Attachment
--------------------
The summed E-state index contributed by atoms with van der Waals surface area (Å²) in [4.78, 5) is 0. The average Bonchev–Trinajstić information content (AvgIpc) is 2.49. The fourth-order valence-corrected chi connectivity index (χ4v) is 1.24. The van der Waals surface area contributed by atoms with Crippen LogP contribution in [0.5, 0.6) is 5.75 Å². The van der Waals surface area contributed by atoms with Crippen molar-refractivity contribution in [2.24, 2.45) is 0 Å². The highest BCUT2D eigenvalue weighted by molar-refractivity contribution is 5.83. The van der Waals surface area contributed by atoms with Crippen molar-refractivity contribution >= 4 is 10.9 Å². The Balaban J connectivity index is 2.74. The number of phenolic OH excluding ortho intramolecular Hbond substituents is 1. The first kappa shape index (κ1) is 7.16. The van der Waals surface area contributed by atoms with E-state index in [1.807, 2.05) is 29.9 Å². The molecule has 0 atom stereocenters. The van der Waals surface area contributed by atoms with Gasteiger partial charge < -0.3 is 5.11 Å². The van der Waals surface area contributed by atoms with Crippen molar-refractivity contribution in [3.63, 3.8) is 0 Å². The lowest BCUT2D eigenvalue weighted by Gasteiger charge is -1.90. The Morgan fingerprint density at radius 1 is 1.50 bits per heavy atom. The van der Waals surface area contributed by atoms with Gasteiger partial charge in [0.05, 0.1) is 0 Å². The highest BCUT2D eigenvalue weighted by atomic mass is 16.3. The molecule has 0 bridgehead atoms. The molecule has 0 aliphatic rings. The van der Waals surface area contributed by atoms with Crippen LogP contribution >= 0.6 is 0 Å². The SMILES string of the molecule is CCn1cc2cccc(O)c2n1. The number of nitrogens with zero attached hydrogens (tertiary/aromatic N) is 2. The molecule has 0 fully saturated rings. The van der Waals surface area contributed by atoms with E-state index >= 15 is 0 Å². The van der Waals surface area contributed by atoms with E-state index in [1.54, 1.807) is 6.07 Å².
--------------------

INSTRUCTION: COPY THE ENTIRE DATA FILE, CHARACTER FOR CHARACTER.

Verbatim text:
The summed E-state index contributed by atoms with van der Waals surface area (Å²) in [4.78, 5) is 0. The average Bonchev–Trinajstić information content (AvgIpc) is 2.49. The fourth-order valence-corrected chi connectivity index (χ4v) is 1.24. The van der Waals surface area contributed by atoms with Crippen LogP contribution in [0.5, 0.6) is 5.75 Å². The van der Waals surface area contributed by atoms with Crippen molar-refractivity contribution in [2.24, 2.45) is 0 Å². The highest BCUT2D eigenvalue weighted by molar-refractivity contribution is 5.83. The van der Waals surface area contributed by atoms with Crippen molar-refractivity contribution >= 4 is 10.9 Å². The Balaban J connectivity index is 2.74. The number of phenolic OH excluding ortho intramolecular Hbond substituents is 1. The first kappa shape index (κ1) is 7.16. The van der Waals surface area contributed by atoms with E-state index in [1.807, 2.05) is 29.9 Å². The molecule has 0 atom stereocenters. The van der Waals surface area contributed by atoms with Gasteiger partial charge < -0.3 is 5.11 Å². The van der Waals surface area contributed by atoms with Crippen molar-refractivity contribution in [3.63, 3.8) is 0 Å². The lowest BCUT2D eigenvalue weighted by Gasteiger charge is -1.90. The Morgan fingerprint density at radius 1 is 1.50 bits per heavy atom. The van der Waals surface area contributed by atoms with Gasteiger partial charge in [0.05, 0.1) is 0 Å². The highest BCUT2D eigenvalue weighted by atomic mass is 16.3. The molecule has 0 bridgehead atoms. The molecule has 0 aliphatic rings. The van der Waals surface area contributed by atoms with Crippen LogP contribution >= 0.6 is 0 Å². The SMILES string of the molecule is CCn1cc2cccc(O)c2n1. The number of nitrogens with zero attached hydrogens (tertiary/aromatic N) is 2. The molecule has 0 fully saturated rings. The van der Waals surface area contributed by atoms with E-state index >= 15 is 0 Å². The van der Waals surface area contributed by atoms with E-state index in [1.54, 1.807) is 6.07 Å².